In addition to the PEYA program, May's research paper was accepted for presentation at the American Water Resource Association 50th Annual Water Resource Conference, and the Association for Environmental Health and Science Foundation, 30th Annual International Conference on Soils, Sediments, Water, and Energy, this Autumn.
EPA Region 4:
Pollution Solution - Save the Catawba River
Team of 3 Students: Katie D., Mary R. & Grace W.
The Pollution Solution team found a major threat to the Catawba River in the form of polluted stormwater. The discovery was the catalyst for Team Pollution Solution, a grassroots effort by the teens to "Save the Catawba River: One yard at a Time". Informational kits, built by the girls from household items they had on hand, are being used in classrooms to teach students about what causes stormwater pollution and how it can be stopped. The team tested the program with the Gaston Day School fourth-grade students. Kids loved watching how everyday living creates pollution and learning how simple steps, like picking up after your dog or bagging your yard waste, keep the stormwater drains clean and the river healthy.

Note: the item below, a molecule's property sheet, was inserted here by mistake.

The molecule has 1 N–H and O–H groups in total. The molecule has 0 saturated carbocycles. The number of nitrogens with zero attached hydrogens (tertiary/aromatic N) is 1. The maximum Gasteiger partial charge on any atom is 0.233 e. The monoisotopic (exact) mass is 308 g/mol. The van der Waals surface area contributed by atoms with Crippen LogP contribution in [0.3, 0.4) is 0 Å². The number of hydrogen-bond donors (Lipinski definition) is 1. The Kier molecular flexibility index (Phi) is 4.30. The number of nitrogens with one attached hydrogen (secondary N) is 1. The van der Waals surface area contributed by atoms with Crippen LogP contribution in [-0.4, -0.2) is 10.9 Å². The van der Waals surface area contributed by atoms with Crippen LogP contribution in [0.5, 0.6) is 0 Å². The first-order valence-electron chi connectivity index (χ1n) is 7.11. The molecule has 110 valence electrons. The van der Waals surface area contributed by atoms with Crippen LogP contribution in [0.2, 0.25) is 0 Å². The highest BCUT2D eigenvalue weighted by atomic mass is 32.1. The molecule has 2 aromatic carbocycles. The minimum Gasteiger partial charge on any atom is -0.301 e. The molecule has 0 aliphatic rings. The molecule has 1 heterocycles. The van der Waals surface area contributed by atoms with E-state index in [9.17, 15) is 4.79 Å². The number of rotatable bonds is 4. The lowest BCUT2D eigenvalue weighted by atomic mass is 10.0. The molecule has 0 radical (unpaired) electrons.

EPA Region 5:
QR Code Trail Signs for New Nature Preserve
Julia was the co-head of the Lake Forest Country Day School's environmental club called the WOLVES. She recruited volunteers to work on restoration of a seven acre piece of weedy, overgrown land on the south west portion of land on the school's property. After restoration, the school was interested in establishing citizen science projects on the site as well as making an educational experience for visitors and future students. Julia created trail signs for the property as her community service project. She created 6 interactive signs with QR codes that could be constantly updated, as well as signs that could combine the school's focus on technology and environmental science. The QR codes can be read by smart phones and link users to distinct information on the area of the trail that they are visiting. The coded signs enabled Julia to put more information into the technical sign than would fit on a traditional sign and gives visitors smart links to other information such as frog calls or photos. The codes also make updating the signs and their information easier as restoration progresses and site information changes. The property was dedicated in 2013 and the trail signs were introduced to the community at that time.
EPA Region 6:
Beyond the Classroom: Where Have All the Flowers and Birds Gone?
St. Mary Episcopal School